Got a burrito from my favorite burrito spot today for lunch. I really like the green salsa so I got some extra. They were hand prepackaged little cups. The lid felt like there was a bit of pressure in there and it spurted a little when I opened it. Didn't really think anything of it since it's not canned, and it's hand made in store. Poured a bunch on my burrito, and then bit in. It tasted like mildewey alcohol. Smelled bad too. I didn't see any visible mold, but I spit it out immediately. Of course I swallowed a little, but the more I read, the more I'm worried about me having just ingested botulism. Is this possible in tomatillo green salsa that wasn't canned?
First things first: we cannot and will not give individual health advice. If you have a question pertaining your personal well-being, call your healthcare provider.
But we can, at least to some degree, analyze what happened and that will probably help you proceed from there.
Food safety guidelines typically give time margins with restrictions along the lines of “unless you notice signs of spoilage”. This is because our human senses can not detect all dangerous microorganisms or their byproducts - botulism the most famous example and because “unsafe” doesn’t directly translate to “spoilt”.
You noticed a moldy and alcoholic taste, which indicates both mold growth (yes, even if you can’t see the colonies with the bare eye, your mouth and nose are sufficient here) and a fermentation process. While you shouldn’t purposely eat these foods, healthy adults’ bodies can usually handle small amounts that got ingested accidentally without problems. If you are worried about your personal well-being, again, call your GP or similar.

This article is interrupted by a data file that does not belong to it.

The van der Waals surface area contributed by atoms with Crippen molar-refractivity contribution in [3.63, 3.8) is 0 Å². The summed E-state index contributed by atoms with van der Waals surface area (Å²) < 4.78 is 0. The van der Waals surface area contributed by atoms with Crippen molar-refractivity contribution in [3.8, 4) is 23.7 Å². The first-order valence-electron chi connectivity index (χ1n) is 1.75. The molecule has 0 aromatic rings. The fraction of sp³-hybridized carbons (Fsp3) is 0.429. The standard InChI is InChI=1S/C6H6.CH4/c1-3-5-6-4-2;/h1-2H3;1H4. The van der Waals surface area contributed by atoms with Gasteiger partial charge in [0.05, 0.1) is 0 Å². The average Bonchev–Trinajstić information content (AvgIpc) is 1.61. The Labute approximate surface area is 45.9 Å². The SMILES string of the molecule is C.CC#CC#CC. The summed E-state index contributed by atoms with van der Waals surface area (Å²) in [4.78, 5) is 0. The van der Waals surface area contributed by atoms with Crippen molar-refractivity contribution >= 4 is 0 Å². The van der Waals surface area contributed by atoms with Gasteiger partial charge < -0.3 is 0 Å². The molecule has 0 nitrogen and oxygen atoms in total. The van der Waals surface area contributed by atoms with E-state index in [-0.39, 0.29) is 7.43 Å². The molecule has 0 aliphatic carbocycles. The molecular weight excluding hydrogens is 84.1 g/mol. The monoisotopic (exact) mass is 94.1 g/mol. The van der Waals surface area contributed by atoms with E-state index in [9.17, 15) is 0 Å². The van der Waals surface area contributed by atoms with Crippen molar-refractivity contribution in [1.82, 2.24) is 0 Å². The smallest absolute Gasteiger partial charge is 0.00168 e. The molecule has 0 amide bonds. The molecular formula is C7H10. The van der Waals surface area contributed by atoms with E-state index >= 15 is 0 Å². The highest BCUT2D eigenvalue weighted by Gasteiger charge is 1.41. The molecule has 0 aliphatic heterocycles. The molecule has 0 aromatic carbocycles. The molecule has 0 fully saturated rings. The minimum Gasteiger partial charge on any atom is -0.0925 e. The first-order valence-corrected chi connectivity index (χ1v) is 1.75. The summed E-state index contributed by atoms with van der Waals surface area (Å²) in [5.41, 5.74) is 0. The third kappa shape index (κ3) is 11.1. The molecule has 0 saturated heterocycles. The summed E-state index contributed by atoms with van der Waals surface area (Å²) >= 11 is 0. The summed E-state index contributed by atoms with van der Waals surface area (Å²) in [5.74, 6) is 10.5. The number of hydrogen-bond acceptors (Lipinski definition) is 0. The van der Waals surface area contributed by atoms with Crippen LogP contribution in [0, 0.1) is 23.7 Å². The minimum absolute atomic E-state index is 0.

Now to botulism. The basic answer is - we can’t know. First, because C. botulinum and its toxin is tasteless for humans, second because we don’t know about the processes at your burrito place. C. botulinum, the bacteria producing the toxin, can be found in soil (and thus be transferred onto the tomatillos, onions, garlic, whatever grows in soil), but typically as spores. In low-oxygen environments, they can activate and produce the toxin over a certain time span. High acid and sugar levels and low temperatures inhibit bacterial growth. Use this information together with your personal risk tolerance to draw your own conclusions and if you have more questions, contact your healthcare provider.
Note that the observed spoilage is totally unrelated to potential C. botulism growth, we are looking at separate processes with unrelated participants and byproducts.